Last Saturday we had an amazing experience - we used Solar House for the first time. We held a day conference for leaders within St Bs. All sorts of people gathered: leaders of ministries, leaders of teams, leaders of missional communities. The day was packed with a full agenda of teaching and training. But what we hadn't anticipated was the remarkable effect that being in this building had on us. There we were gathering in what will become our new home for the first time and starting to imagine the future for St Barnabas.
Most poignant of all was a time of worship. Someone commented to me afterwards that it felt completely different to worshipping at St Bs. In one respect we had far more room. About 110 of us were gathered in a room that would've comfortably seated two or three times that number. Yet counter-intuitively the worship felt more intimate, more connected both to God and to each other. The ceiling is much lower than at St Bs, but because of the large windows on all sides, it didn't feel the least bit oppressive. Quite the contrary, we could all see each other, move around, participate, with no dark corners to lurk in.
Architecture has subtle effects on us. It communicates values, ethos and even beliefs to us. The current St Barnabas is a beautiful building especially on the inside. However it communicates a theology that is contrary to the core beliefs and values of our church. Its neo-gothic architecture screams at us that God is awesome but distant, that he reveals himself in mystery, and that faith is a private affair. And to an extent all this is true. But we at St Bs have chosen to emphasise other aspects of our faith - that God is close and loving, that he can be known intimately, and that we undertake our journey of faith together in community. As such, ever since I've been at St Bs, I've found myself battling against the architecture, desperately wanting to tell a different story to the one echoing around those noble arches.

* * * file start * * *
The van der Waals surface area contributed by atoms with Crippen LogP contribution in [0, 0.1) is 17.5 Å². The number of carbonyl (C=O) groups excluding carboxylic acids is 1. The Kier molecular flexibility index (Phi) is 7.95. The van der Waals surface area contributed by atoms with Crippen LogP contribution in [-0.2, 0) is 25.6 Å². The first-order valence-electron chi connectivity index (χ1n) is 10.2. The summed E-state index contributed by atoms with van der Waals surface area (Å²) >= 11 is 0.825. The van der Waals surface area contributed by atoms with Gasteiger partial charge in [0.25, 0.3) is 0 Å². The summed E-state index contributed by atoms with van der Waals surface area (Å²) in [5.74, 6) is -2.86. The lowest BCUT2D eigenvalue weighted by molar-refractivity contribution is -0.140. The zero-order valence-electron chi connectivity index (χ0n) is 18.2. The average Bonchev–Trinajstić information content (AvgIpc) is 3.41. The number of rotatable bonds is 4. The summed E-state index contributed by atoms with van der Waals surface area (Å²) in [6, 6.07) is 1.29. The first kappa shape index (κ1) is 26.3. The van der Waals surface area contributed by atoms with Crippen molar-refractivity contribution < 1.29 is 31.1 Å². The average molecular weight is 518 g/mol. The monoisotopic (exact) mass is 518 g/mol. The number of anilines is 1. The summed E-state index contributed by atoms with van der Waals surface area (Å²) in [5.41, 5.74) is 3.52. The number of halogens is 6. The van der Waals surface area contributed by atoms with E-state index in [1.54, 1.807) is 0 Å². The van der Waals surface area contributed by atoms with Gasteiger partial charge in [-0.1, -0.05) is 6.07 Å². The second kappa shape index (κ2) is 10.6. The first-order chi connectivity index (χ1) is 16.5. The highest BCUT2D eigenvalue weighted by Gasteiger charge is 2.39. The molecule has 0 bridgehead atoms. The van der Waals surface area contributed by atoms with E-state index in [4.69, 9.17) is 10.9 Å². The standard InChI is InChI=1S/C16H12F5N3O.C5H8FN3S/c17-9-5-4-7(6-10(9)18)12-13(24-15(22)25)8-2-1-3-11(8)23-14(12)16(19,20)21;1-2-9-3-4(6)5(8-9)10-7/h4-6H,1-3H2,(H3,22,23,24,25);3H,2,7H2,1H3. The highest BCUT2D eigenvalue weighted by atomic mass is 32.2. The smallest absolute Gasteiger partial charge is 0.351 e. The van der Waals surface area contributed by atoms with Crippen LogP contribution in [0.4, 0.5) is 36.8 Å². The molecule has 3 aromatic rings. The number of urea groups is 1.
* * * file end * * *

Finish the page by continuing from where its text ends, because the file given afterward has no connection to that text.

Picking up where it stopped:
Whilst I love our current building and will sorely miss her ethereal splendour, there is no doubt that this type of architecture is sharply at odds with evangelical charismatic spirituality. Worshipping for the first time within Solar House, even though it is currently quite an unattractive and unmodified office block, felt like St Barnabas was finally coming home.